Today it was a tussle between the Empress of Blandings and the Earl of Emsworth. The pig won.
If you are a Wodehouse fan, you don’t need an introduction to the Empress of Blandings. To those who are not fans (Blasphemy! How can you not be one?), the Empress of Blandings is a pig, a Berkshire sow to be exact, born in the imagination of my most favourite author ever, the inimitable P.G.Wodehouse.
We first meet the Empress in the story Pig-hoo-o-o-o-ey. Her keeper Cyril Wellbeloved has been locked up in the local police station and the pig missing him refuses sustenance much to the worry of her owner the woolly-headed peer, Lord Emsworth. How could he not, considering that he has entered the Empress in the ‘fat pigs’ class in the Shropshire Agricultural Show and expects her to come home with the trophy much like parents of some children! Enter James Belford, the aspiring suitor for Angela’s (Lord Emsworth’s niece) hand. With his technique of pig-calling, he persuades the Empress to partake of her required calories and thus saves the day. The Empress goes on to win a medal and the lovers are united.
From then on we find Lord Emsworth obsessed with the Empress of Blandings. Or maybe it was Wodehouse who was obsessed with her for we find her playing big and small parts in subsequent Blandings stories. The books she makes an appearance include Summer Lightning (1929), Heavy Weather (1933), Uncle Fred in the Springtime (1939), Full Moon (1947), Pigs Have Wings (1952), Service With a Smile (1961), Galahad at Blandings (1965), A Pelican at Blandings (1969) and
Sunset at Blandings (1977).
Lord Emsworth likes nothing better than to stand and gaze at the Empress feeding, much to the disgust of his sisters. Her chomp-chomp is music to his ears and balm to his soul. The more she eats, the fatter she gets, and what more is needed for a pig that is to be entered in the fat pigs class? But there’s a snake in Lord Emsworth’s garden. Not literally, though I am not sure there weren’t some snakes in the Blandings garden, but those the gardener would have taken care of and needn’t concern the Empress, Lord Emsworth or us.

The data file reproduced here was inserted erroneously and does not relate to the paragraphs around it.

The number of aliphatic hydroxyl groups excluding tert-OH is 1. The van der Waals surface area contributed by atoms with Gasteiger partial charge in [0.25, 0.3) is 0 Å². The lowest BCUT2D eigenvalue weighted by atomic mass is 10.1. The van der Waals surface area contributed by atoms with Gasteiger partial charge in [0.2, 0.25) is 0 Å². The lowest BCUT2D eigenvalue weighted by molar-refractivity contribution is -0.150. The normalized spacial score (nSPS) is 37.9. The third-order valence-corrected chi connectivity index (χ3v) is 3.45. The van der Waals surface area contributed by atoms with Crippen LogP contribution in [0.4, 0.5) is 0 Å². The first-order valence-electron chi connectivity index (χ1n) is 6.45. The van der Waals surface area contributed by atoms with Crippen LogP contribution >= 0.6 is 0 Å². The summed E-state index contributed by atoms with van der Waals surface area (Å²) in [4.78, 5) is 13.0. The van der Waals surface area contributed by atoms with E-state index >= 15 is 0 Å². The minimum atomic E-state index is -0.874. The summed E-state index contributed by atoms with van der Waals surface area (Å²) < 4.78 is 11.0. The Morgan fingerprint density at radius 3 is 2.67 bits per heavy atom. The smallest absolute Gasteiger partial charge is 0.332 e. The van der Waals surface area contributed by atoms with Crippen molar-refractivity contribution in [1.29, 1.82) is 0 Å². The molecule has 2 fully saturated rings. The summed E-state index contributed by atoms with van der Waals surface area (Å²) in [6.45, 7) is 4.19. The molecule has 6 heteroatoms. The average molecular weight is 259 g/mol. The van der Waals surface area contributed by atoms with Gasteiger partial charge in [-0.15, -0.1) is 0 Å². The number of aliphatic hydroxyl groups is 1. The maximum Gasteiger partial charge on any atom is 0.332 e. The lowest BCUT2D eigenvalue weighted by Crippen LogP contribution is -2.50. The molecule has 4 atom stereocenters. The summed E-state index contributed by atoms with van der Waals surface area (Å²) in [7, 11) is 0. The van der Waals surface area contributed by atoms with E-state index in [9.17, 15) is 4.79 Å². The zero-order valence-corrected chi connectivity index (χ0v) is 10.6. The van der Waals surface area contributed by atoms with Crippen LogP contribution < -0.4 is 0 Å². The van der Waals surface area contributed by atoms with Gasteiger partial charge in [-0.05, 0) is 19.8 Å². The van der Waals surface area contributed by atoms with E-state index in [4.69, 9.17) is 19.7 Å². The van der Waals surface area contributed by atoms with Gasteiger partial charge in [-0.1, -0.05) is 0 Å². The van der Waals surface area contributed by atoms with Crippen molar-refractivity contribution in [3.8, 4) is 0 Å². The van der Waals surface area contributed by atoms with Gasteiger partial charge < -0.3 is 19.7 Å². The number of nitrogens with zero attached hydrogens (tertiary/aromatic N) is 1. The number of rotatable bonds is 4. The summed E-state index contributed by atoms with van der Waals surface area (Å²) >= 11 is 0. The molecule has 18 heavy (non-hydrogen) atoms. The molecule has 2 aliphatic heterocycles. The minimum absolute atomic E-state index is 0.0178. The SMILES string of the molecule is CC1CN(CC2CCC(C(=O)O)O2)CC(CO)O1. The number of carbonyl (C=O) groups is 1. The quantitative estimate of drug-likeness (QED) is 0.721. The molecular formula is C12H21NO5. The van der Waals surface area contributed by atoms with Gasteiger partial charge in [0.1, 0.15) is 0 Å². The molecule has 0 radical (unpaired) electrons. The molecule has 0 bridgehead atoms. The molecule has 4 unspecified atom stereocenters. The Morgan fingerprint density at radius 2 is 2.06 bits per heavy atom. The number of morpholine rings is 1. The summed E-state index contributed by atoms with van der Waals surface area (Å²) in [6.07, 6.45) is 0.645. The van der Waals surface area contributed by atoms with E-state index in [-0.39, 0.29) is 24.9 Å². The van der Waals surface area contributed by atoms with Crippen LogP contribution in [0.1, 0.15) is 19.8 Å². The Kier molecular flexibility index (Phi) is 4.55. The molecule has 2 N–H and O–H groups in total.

Anyways, this snake that I speak of is Sir Gregory Parsloe, the Earl of Emsworth’s neighbor who also has a pig and is bent on it winning a medal at any cost. Kidnapping of pigs and wooing away of pig men is littered throughout the books. Of course, sometimes the Empress is stowed away by ‘insiders’ so as to influence Lord Emsworth to either sign a cheque or give blessings to a union when the suitor is considered ‘unsuitable’ according to any one of the Earl’s snooty sisters, all of whom without exception dislike the Empress intensely. Imagine the plight of the Earl of when one of them takes into her head that the Empress is too fat and needs to diet.
You have to read the tales in the master writer’s words to enjoy the stories to the hilt. You will find yourself giggling, quietly laughing to yourself, guffawing, even rolling on the floor laughing out loud while reading. What’s more, you will remember some of the passages later on and walk around with a grin on your face that brightens up your whole day. But most of all you will want to stand next to Lord Emsworth and watch the not-so-little piggy-wiggy (more like a balloon with a nose, ears and a curly tail) feeding contentedly from the trough.
©Shail Mohan 2022